Having seen two Ben Folds performances prior to Saturday night’s show at the House of Blues in Boston, I knew I was in for a good time before I even arrived inside the venue. However, this show marked the first time I’d be able to see Ben Folds Five, the trio that jump-started my man crush on the bespectacled ivory tickler. By the end of the night, I would develop man crushes on bassist Robert Sledge and drummer Darren Jessee as well. The out-of-hibernation BF5 put on an unforgettable show, with two hours of classics as well as some choice new material from their latest album, The Sound of The Life of The Mind.
Opening with that album’s “Michael Praytor, Five Years Later” (one of the best of the new nuggets,) the fellas sounded and looked great. I was on the opposite side of the stage from Folds and his piano, so I didn’t get to see him that well. However, he was his usual charming, amiable self—gracious to his bandmates and joking with the audience. He took the typical frat-tards continuous shouting of “Rock This Bitch” and “Bitches Ain’t Shit!” during the show with grace, by which I mean that he ignored them. Seriously, who wants to hear song titles shouted at them during a show? Meanwhile, Jessee proved himself a champion drummer, capable of everything from punk-rock thrashing to complicated jazz fills. No slouch himself, Robert Sledge ably switched from electric to acoustic bass, served as Ben’s main vocal foil, and had enough rock star moves for the other two members of the band (who didn’t have the benefit of being able to perform while standing.)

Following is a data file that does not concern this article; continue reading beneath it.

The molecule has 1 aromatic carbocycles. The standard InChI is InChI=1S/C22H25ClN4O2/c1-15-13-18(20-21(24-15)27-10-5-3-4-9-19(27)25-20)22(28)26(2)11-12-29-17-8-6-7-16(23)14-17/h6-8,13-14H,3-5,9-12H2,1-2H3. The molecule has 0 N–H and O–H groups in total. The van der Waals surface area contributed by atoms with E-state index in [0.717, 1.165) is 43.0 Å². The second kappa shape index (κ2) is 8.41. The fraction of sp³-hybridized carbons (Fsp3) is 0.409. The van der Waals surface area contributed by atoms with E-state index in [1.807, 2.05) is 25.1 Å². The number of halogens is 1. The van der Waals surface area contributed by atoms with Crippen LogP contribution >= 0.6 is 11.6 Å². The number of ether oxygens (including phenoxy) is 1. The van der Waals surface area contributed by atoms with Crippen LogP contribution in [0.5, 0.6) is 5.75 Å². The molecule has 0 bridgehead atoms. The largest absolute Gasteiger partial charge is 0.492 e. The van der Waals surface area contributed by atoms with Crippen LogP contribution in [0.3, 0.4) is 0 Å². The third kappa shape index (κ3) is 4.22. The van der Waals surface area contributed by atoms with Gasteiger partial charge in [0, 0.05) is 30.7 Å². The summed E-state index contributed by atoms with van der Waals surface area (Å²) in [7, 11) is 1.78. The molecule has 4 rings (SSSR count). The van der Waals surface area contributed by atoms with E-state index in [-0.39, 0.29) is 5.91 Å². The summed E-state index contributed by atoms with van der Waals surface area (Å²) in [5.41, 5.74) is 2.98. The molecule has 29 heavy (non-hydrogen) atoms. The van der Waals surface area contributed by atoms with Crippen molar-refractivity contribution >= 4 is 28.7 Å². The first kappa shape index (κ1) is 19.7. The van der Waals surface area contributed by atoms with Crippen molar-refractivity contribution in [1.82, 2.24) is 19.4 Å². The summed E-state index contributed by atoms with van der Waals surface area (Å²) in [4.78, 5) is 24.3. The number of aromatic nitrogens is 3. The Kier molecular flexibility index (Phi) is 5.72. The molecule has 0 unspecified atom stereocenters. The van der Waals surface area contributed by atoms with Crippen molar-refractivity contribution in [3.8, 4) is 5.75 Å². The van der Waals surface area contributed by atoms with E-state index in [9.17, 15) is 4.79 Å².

As for the songs? The screamers eventually got “Rock This Bitch” (recontextualized with Folds freestyling lyrics about being in Boston.) We also got all of the BF5 biggies-from “Alice Childress” to an incredibly upbeat “Song for the Dumped.” The audience sang along through pretty much the entire show, as there were no curveballs thrown other than a poignant version of the Folds solo classic “Landed.”
All in all, a great show made even better by the presence of opening act Kate Miller-Heidke. I’ve seen the Australian performer (joined by guitarist Kier Nuttall) open for Ben solo (as well as play a headlining set of her own) and she doesn’t disappoint. If her vocal range doesn’t wow you (seriously, this woman could sing an opera,) then the casual and charming way with which she drops jokes about vaginal dilation will. She and Folds are a concert match made in heaven, and I hope to catch them all again very soon.
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